How People Are Scraping By After Expiration Of Federal Unemployment Aid NPR checks back with three people who lost their jobs during the pandemic to see how they are managing after federal unemployment assistance lapsed this summer.
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How People Are Scraping By After Expiration Of Federal Unemployment Aid

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How People Are Scraping By After Expiration Of Federal Unemployment Aid

How People Are Scraping By After Expiration Of Federal Unemployment Aid

How People Are Scraping By After Expiration Of Federal Unemployment Aid

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  • <iframe src="https://www.npr.org/player/embed/909793738/909793748" width="100%" height="290" frameborder="0" scrolling="no" title="NPR embedded audio player">
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NPR checks back with three people who lost their jobs during the pandemic to see how they are managing after federal unemployment assistance lapsed this summer.

SACHA PFEIFFER, HOST:

During most of this pandemic, a lot of unemployed Americans got some extra unemployment benefits from the federal government - a flat $600 every week.

AUDIE CORNISH, HOST:

That funding expired at the end of July. Congress hasn't renewed it. So millions of people are scraping by with a lot less. In some places, the state unemployment benefit is just $250 a week.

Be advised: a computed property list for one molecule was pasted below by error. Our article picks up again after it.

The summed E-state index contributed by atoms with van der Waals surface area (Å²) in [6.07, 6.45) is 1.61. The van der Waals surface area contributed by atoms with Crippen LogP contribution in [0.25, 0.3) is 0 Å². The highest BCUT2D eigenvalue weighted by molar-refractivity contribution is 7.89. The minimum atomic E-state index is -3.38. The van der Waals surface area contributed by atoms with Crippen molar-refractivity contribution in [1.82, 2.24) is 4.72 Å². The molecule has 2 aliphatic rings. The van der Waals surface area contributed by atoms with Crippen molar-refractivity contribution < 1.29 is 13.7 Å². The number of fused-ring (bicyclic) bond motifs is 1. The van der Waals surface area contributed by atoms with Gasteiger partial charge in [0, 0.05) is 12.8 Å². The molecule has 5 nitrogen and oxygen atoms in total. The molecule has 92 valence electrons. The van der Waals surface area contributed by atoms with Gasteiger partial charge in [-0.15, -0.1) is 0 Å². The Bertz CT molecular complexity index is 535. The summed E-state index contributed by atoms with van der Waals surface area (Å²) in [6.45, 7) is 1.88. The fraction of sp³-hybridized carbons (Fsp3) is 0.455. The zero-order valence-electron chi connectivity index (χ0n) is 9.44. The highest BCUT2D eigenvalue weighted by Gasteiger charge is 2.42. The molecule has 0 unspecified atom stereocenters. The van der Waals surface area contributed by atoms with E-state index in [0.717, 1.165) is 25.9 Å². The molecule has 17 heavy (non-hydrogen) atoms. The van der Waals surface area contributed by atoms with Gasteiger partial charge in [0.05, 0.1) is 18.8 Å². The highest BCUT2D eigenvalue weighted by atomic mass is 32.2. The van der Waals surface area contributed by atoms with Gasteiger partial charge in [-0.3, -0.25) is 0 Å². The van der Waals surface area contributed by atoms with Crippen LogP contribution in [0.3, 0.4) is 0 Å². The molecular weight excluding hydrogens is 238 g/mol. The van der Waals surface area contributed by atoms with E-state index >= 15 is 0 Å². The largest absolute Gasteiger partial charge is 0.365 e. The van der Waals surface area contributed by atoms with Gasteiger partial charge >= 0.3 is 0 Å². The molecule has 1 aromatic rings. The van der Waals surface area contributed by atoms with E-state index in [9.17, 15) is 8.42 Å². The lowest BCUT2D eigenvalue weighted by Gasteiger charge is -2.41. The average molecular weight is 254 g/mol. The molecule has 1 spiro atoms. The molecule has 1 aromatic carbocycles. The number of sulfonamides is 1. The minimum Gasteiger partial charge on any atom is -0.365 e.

PFEIFFER: Emily Guill worked at a hotel in Oregon before the pandemic. When we talked to her in July, she worried she might lose her housing. This week, we called to check in.

EMILY GUILL: Well, actually, there have been some big changes. After the extra $600 ran out and my savings was gone and I was staring down the barrel of rent due, I decided to break my lease and move out of state, back in with my parents.

PFEIFFER: Guill worried about racking up debt.

GUILL: I had a great career. I had friends. I had a life there. And now I just gave away everything I owned so that I could move back in with my parents. I'm still looking for a job and getting nothing in response. I'm not really sure what the future holds.

CORNISH: In Arizona, Alicia Gonzalez told us in July that she was struggling even with that $600. Her boyfriend had to ration his medicine.

ALICIA GONZALEZ: I thought things couldn't get worse. It's just - it's gotten bad within that little bit of time.

PFEIFFER: In August, there was a moment when things were looking up. Alicia got a job at Walmart managing how many customers come in and enforcing mask rules.

GONZALEZ: That whole day, like, I was thinking, like, OK, I got this job. Everything's going to be peachy. Everything's going to be - you know, we're going to be OK. But then I thought, like, you know, some people are crazy. That's really, like, up close and personal. Like, people can be, like, you know, like - no, I didn't feel safe enough.

CORNISH: Alicia decided she couldn't put her family at risk like that and turned the job down. She's going to keep looking.

PFEIFFER: In August, President Trump signed an order to divert money from FEMA to boost unemployment benefits. That's $300 a week instead of $600.

CORNISH: It's temporary, just through September, and it's taking a while to get the money in people's hands.

PFEIFFER: Kim Robinson worked for a staffing agency before she got laid off. She lives in Louisiana, where she searched relentlessly for a new job. She says $300 barely makes a dent.

KIM ROBINSON: It's hot, you know, so of course the energy bill is going up. Just your light bill alone could be $200 or $300.

CORNISH: Robinson is still hopeful Congress will act.

ROBINSON: Hopefully they'll hear our cries. With everything going on in America, it's - they could at least help the American people because we are the economy, you know?

PFEIFFER: Talks on the next coronavirus relief bill remain at a standstill.

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